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Too Wasted to Walk, I Better Drive

Alcoholic Logic

Photo: Donnell Culver

I used to say and think and do the craziest shit!

I said this, many times, and I fully meant it and it made perfect sense to me:

“I’m too wasted to walk. I better drive.”

Now this would be because me and my friends had finished the booze, and although we’d all taken numerous pills and still had ounces of weed to smoke, we wanted to decamp to another place where there was more booze or beer to drink.

Maybe half a mile away to another house. Or just a few streets over.

Nevertheless, I couldn’t imagine walking that far in the condition I was in. I’d surely stagger into a tree or an oncoming car or just take a bad faceplant.

Therefore, my only choice was to drive. Quicker, therefore safer, thought I. Genius.

Of course, the idea of packing it in and crashing where I was never occurred to me. Or trying to convince my friends that we should stay put.

Nope. The call of more alcohol was primary. For me, alcohol was in charge. It ran the game, made the decisions.

It makes me sad to see how it was, and to realize that I lived many years in grave danger from the decisions that alcohol made for me.

Of course, from the perspective of being clean and sober for a few decades, this thinking is obviously that of a very sick and out-of-control person. No one in their right mind would consider getting behind the wheel of a car because they were too impaired to walk.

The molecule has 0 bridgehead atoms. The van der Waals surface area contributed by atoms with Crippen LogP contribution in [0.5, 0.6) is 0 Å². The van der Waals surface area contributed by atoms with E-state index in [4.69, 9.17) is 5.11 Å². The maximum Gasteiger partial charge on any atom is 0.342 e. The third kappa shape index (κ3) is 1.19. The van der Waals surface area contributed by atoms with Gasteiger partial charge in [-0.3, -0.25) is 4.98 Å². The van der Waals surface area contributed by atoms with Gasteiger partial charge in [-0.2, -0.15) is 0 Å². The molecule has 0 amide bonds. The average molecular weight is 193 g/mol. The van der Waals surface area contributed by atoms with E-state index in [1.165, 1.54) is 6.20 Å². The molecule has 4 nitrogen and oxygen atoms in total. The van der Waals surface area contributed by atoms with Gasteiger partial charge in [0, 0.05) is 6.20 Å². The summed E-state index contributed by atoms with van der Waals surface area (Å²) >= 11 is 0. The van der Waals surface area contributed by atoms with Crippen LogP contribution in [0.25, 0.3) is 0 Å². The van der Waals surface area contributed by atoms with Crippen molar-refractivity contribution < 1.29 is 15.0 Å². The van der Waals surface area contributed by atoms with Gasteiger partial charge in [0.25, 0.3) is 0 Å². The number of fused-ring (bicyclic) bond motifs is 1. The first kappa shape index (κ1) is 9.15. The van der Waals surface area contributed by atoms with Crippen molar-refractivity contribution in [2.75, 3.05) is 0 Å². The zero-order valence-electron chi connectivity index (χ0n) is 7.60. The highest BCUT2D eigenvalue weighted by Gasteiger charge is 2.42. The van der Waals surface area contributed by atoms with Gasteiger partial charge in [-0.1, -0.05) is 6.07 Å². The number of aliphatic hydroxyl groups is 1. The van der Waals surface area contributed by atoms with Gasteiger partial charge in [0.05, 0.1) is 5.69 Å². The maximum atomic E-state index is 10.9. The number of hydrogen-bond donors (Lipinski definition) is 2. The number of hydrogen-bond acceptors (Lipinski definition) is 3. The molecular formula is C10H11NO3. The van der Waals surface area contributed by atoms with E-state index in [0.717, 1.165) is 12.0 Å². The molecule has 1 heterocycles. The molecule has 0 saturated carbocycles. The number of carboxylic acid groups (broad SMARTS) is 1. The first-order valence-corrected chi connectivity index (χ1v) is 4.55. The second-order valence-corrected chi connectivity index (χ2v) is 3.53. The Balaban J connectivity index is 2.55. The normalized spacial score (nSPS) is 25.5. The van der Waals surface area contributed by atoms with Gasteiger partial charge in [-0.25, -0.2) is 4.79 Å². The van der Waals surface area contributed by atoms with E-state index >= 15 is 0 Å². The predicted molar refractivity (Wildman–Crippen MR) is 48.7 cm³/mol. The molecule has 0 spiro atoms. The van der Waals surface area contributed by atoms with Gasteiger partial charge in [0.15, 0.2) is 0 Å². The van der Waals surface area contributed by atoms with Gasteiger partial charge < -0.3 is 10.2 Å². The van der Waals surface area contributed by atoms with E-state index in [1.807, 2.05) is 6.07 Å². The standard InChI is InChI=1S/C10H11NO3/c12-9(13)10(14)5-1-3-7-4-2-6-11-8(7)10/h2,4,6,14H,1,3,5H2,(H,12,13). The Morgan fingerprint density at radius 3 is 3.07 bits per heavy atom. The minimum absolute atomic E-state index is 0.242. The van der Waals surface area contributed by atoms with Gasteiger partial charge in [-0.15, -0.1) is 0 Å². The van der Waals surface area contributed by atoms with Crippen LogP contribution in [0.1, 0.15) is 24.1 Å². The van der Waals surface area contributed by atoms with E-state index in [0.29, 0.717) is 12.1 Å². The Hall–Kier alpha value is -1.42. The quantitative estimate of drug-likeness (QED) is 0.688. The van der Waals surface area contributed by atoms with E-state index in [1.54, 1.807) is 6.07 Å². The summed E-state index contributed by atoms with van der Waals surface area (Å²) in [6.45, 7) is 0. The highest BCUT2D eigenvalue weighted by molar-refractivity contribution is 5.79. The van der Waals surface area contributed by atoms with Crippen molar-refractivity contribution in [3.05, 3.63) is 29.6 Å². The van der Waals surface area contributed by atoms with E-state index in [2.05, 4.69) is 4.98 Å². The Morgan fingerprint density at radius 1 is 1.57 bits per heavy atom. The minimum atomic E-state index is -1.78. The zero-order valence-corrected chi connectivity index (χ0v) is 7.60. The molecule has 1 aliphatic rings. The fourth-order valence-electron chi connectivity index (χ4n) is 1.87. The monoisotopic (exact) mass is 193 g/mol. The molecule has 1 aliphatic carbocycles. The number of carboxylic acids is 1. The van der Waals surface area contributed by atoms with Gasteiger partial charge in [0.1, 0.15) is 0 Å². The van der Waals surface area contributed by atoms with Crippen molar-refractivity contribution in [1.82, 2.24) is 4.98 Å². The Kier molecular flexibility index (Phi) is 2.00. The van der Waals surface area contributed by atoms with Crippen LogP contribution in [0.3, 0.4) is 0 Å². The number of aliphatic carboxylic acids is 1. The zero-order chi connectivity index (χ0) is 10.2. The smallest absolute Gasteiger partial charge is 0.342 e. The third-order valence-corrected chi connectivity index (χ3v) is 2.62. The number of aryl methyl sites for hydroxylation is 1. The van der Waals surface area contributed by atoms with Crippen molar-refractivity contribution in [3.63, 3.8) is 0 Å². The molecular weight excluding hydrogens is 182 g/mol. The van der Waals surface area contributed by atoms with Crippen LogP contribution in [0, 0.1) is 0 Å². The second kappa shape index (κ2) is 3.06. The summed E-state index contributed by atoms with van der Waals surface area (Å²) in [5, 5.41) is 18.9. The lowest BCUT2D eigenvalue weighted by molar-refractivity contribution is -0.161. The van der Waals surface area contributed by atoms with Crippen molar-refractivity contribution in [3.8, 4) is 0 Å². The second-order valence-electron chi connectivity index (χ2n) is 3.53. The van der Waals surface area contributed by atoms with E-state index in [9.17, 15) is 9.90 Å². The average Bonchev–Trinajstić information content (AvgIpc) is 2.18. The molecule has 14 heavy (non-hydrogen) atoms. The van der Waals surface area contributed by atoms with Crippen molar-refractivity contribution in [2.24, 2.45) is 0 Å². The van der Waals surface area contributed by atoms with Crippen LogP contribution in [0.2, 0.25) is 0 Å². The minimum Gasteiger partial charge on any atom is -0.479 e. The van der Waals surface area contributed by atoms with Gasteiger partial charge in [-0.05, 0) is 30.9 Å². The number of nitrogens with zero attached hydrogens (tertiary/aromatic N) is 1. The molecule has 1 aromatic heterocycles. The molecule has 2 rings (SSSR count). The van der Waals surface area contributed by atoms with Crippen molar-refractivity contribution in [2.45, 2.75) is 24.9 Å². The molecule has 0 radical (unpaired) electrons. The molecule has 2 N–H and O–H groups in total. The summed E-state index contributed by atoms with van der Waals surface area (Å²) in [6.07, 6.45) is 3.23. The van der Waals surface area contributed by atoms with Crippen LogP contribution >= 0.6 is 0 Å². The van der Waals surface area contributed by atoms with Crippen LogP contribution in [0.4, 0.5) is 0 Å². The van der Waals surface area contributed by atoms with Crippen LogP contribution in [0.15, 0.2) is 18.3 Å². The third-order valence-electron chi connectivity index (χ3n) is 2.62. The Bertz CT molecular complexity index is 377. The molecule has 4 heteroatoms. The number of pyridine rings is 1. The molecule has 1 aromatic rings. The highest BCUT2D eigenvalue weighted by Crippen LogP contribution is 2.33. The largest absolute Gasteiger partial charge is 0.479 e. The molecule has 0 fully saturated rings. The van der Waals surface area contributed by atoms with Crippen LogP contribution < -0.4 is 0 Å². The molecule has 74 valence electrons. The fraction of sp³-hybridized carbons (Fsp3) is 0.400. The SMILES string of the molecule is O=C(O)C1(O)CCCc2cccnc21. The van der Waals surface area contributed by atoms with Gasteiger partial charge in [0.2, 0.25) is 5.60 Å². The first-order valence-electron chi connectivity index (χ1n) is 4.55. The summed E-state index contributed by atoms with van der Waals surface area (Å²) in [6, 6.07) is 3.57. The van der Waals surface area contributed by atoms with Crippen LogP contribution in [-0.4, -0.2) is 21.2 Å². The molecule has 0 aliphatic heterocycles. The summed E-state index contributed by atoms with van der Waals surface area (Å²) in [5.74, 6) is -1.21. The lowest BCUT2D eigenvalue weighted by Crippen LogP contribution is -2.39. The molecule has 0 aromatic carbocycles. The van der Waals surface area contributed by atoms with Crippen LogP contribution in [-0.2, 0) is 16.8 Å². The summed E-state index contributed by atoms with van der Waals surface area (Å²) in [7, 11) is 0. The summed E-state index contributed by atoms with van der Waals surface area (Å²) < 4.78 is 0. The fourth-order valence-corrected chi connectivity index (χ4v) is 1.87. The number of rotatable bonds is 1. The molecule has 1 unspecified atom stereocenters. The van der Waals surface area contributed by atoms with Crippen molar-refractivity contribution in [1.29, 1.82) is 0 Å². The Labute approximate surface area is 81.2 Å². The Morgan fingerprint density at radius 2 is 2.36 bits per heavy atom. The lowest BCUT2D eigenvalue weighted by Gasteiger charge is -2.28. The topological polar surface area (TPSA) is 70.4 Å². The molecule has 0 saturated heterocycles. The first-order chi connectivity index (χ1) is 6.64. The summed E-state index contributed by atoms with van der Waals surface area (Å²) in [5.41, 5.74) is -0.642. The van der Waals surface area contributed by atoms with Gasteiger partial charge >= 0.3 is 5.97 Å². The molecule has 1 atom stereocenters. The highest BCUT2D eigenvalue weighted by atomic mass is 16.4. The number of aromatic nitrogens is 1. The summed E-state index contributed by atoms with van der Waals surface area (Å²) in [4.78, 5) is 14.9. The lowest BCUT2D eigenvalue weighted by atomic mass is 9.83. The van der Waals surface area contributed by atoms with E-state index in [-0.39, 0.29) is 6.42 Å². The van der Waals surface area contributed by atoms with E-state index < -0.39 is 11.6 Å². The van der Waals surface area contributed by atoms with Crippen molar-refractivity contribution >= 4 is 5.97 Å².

How did I survive? Why did my friend smash his motorcycle into a telephone pole, drunk, and die in the arms of a friend, right beside the road, but not me?


I know we all feel, at various times, that life isn’t fair. Fair. There should be some kind of deal that makes things work out, right?

What I can say is that if life had been fair to me, I would have been dead, in a wheelchair, incarcerated, locked up as a wetbrain in a state hospital, or become a shell of a human, alive only in the barest sense. Not out of any moral judgment on me, but simply as the scale of risk would be too heavily tilted to one side, and was bound to tip over.

But life isn’t fair. In my case, it’s been far far greater than fair. I’ve had a second life, and I’ve set right many of the wrongs from before. I escaped without much damage, thank God. And I’ve had a grand ol’ life since putting down the drink and drugs!

My insane alcoholic logic has been replaced by sound judgement. Not being wasted, ever, is the biggest blessing I could ever imagine.

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